New incentive asks beachgoers to pay $1 for every hour they spend at Aussie beaches to support volunteers


Australian lifesavers volunteer more than one million hours each beach season. Now they’re asking beachgoers for one simple thing.

In the new Adopt an Hour ad campaign, patrons are urged to consider making a donation in recognition of the 1.4 million hours surf lifesaving volunteers dedicate on patrol each season to keep people safe at the beach.

It comes after 125 people drowned in Australian coastal waters in the 2019-20 season, of which 86 per cent were men.

There are more than 180,000 volunteers at 314 clubs across the country, making Surf Life Saving the largest volunteer movement of its kind in the country.

Lifesavers across Australia donate more than 1.4 million hours each season to keep beachgoers safe.
Camera IconLifesavers across Australia donate more than 1.4 million hours each season to keep beachgoers safe. Credit: News Corp Australia, John Feder/The Australian.

Surf Life Saving Foundation CEO John Brennan OAM said the Adopt an Hour campaign compared the 1.4 million hours that volunteers dedicated each season with the seconds it took for someone to get into trouble or drown.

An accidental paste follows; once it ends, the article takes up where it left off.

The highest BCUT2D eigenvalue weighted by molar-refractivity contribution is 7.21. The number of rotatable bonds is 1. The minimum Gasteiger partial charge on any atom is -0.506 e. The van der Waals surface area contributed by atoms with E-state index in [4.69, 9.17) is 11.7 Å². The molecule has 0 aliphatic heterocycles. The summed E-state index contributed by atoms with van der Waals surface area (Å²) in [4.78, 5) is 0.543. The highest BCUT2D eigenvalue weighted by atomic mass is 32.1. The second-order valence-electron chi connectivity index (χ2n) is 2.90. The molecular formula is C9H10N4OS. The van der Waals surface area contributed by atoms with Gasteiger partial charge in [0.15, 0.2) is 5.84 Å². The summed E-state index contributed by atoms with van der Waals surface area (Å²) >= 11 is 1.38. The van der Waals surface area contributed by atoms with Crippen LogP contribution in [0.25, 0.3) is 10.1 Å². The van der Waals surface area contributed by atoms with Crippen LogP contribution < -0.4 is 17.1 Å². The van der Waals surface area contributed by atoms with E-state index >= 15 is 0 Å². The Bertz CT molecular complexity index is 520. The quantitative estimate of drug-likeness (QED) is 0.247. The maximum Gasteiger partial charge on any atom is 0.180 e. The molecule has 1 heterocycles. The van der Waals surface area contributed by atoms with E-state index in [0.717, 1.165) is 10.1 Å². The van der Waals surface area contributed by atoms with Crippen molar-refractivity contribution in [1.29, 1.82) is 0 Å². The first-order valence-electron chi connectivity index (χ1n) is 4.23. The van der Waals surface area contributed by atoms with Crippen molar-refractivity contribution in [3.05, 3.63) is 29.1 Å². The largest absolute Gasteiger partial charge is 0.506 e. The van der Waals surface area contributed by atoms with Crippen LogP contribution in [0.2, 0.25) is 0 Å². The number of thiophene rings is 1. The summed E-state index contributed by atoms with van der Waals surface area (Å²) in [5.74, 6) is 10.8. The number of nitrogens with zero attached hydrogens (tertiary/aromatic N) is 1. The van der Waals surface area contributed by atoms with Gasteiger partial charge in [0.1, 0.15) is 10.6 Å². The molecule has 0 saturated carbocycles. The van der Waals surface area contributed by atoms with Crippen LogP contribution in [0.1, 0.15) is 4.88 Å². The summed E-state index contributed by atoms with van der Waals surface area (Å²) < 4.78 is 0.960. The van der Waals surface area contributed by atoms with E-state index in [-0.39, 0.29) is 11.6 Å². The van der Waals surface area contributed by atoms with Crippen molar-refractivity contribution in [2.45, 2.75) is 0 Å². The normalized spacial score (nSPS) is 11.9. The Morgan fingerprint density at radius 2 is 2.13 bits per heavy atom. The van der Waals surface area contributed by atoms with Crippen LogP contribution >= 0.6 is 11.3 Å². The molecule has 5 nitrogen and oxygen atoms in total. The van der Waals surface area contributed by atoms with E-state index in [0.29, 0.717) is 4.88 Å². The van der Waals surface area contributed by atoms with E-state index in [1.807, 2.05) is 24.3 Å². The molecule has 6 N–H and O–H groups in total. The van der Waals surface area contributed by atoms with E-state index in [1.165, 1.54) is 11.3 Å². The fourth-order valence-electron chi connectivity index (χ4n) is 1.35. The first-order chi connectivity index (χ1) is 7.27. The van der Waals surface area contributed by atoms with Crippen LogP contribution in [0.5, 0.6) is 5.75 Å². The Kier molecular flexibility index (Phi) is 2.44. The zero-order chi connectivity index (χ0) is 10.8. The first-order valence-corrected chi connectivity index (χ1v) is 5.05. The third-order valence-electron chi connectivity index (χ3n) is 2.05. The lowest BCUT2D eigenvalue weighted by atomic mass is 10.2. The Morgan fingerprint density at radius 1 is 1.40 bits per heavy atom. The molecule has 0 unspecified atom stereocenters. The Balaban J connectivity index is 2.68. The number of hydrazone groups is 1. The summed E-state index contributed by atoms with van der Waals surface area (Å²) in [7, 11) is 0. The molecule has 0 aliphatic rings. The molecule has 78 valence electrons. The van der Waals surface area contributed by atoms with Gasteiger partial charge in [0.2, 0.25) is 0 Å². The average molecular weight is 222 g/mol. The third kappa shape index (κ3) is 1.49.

“Ahead of this summer, we’re asking the public ‘what’s an hour of safety worth to you and your family?’ Mr Brennan said.

“Our volunteer surf lifesavers dedicate over 1.4 million hours each year on patrol to keeping our beaches safe and are there for the public in the longest few moments of their life.

“We’re asking the public to consider donating $1 for every hour … so that when you need them the most, they’re there to help.”

Teen lifesavers Nick Frisby and Ryan King from Port Phillip Bay are among the more than 180,000 volunteer lifesavers across Australia.
Camera IconTeen lifesavers Nick Frisby and Ryan King from Port Phillip Bay are among the more than 180,000 volunteer lifesavers across Australia. Credit: News Corp Australia, Jake Nowakowski

The campaign also targets young men who are the most at risk of drowning, with “bravado” blamed for their over-representation in beach drowning deaths.

SLSA general manager coastal safety Shane Daw ESM said the ad campaign featuring a male drowning victim was designed to highlight that males continued to be over-represented in drowning data year after year.

“Over the last 16 years we know that young males have become the major group who is at risk and involved in drowning incidents,” he said.

“We know that with young males there is a little bit of bravado, there’s a little bit of risk taking – a lot of it isn’t deliberate, we get into positions that we don’t realise can cause us harm.”

SLSA has a $1.4 million target, and beachgoers can donate via adoptanhour.com.au.



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